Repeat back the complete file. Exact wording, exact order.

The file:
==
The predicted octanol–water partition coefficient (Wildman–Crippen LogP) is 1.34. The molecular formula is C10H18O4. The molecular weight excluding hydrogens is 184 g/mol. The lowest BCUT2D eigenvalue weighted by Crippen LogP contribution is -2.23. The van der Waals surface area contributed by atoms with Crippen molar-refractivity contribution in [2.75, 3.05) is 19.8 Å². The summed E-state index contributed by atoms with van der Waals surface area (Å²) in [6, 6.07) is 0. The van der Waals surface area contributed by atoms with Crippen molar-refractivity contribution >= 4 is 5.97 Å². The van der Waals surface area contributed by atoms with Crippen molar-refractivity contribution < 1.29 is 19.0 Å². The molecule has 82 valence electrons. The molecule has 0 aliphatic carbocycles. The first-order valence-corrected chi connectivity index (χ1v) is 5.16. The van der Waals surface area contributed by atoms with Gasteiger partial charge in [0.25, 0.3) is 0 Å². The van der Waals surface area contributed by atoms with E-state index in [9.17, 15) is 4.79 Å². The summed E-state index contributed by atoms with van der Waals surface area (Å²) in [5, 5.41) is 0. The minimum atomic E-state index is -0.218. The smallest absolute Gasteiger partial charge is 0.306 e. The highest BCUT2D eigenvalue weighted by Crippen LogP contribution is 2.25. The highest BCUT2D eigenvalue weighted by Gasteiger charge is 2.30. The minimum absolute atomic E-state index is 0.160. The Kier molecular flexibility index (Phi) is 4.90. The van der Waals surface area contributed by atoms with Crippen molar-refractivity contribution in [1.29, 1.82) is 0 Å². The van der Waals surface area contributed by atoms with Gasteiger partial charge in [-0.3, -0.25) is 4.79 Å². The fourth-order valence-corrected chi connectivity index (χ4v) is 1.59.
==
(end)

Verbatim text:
The predicted octanol–water partition coefficient (Wildman–Crippen LogP) is 1.34. The molecular formula is C10H18O4. The molecular weight excluding hydrogens is 184 g/mol. The lowest BCUT2D eigenvalue weighted by Crippen LogP contribution is -2.23. The van der Waals surface area contributed by atoms with Crippen molar-refractivity contribution in [2.75, 3.05) is 19.8 Å². The summed E-state index contributed by atoms with van der Waals surface area (Å²) in [6, 6.07) is 0. The van der Waals surface area contributed by atoms with Crippen molar-refractivity contribution >= 4 is 5.97 Å². The van der Waals surface area contributed by atoms with Crippen molar-refractivity contribution < 1.29 is 19.0 Å². The molecule has 82 valence electrons. The molecule has 0 aliphatic carbocycles. The first-order valence-corrected chi connectivity index (χ1v) is 5.16. The van der Waals surface area contributed by atoms with Gasteiger partial charge in [0.25, 0.3) is 0 Å². The van der Waals surface area contributed by atoms with E-state index in [9.17, 15) is 4.79 Å². The summed E-state index contributed by atoms with van der Waals surface area (Å²) in [5, 5.41) is 0. The minimum atomic E-state index is -0.218. The smallest absolute Gasteiger partial charge is 0.306 e. The highest BCUT2D eigenvalue weighted by Crippen LogP contribution is 2.25. The highest BCUT2D eigenvalue weighted by Gasteiger charge is 2.30. The minimum absolute atomic E-state index is 0.160. The Kier molecular flexibility index (Phi) is 4.90. The van der Waals surface area contributed by atoms with Crippen molar-refractivity contribution in [1.29, 1.82) is 0 Å². The van der Waals surface area contributed by atoms with Gasteiger partial charge in [-0.3, -0.25) is 4.79 Å². The fourth-order valence-corrected chi connectivity index (χ4v) is 1.59.